Indonesian soldiers (Source: AFP/VNA)
Hanoi (VNA) – The Philippine Government has allowed Indonesia’s military forces to enter its territory to rescue seven Indonesian sailors taken hostage by extremist groups last week, said Indonesian Defence Minister Ryamizard Ryacudu on June 28.

Ryacudu told reporters that the arrangement was decided during his meeting with his Philippine counterpart Voltaire Gazmin two days earlier, according to Japanese Kyodo.

The move is possible under a 1975 bilateral agreement between the two countries that enables the Indonesian forces to hunt terrorists and pirates across the border of the two countries.

At the meeting, the two ministers also discussed the repeated kidnappings of Indonesian sailors conducted by militant groups in the southern Philippines, including Abu Sayyaf.

The Philippines also decided to allow Indonesian soldiers to escort Indonesian vessels sailing to and from the country so that they can take quick action in the circumstance their ships are attacked.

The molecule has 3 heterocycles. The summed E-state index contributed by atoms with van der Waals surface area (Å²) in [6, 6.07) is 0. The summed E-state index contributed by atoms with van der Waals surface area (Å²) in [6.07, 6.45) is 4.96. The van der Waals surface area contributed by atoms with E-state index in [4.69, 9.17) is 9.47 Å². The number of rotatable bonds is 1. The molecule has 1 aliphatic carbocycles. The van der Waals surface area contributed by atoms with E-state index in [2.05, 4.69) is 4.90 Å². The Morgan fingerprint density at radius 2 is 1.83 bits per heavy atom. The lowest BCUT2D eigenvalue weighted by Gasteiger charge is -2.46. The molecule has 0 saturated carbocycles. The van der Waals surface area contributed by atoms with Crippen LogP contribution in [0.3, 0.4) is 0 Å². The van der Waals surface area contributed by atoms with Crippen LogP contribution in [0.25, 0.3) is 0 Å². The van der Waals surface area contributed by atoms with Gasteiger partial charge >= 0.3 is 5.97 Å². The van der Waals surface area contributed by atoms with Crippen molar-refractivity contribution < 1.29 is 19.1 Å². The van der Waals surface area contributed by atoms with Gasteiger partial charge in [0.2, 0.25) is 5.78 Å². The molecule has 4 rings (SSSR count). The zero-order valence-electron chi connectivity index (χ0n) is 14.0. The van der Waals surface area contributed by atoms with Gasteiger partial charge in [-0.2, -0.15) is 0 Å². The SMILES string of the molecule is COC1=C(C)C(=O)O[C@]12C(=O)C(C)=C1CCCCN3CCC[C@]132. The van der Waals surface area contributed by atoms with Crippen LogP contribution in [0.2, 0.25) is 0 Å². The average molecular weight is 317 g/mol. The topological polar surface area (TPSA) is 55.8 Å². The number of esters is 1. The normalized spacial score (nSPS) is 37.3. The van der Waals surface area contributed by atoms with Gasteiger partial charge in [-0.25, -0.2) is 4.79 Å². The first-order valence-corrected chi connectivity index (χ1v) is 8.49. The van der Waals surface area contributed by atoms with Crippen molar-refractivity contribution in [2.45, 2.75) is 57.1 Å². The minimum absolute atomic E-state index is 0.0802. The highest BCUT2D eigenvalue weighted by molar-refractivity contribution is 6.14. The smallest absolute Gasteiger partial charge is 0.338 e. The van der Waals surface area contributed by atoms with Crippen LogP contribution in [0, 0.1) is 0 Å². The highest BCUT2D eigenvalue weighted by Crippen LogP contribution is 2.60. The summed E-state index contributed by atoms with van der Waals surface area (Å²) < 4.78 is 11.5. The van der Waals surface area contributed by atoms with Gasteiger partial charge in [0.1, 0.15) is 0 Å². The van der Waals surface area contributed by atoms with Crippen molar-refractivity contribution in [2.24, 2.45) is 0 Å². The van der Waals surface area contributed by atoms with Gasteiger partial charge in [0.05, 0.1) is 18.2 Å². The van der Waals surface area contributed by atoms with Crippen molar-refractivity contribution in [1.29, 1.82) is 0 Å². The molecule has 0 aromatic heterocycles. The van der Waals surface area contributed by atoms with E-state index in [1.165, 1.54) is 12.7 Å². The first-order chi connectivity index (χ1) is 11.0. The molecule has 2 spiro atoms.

Indonesian Foreign Minister Retno Marsudi said in a press statement on the same day that based on information she had received, the condition of the seven hostages is good. They are kept in or around Jolo island.

According to Indonesian Defence Force Commander Gatot Nurmantyo, the hostages were detained by Abu Sayyaf and its faction al-Habsy Misaya.

Founded in the early 1990s, Abu Sayyaf is a network of some 400 Islamic militants who carry out bombings, kidnappings and the beheading of hostages. It has become a serious threat for security in the Philippines and was held responsibile for the worst attacks seen in the country, including a ferry bombing that killed 100 people in 2004.-VNA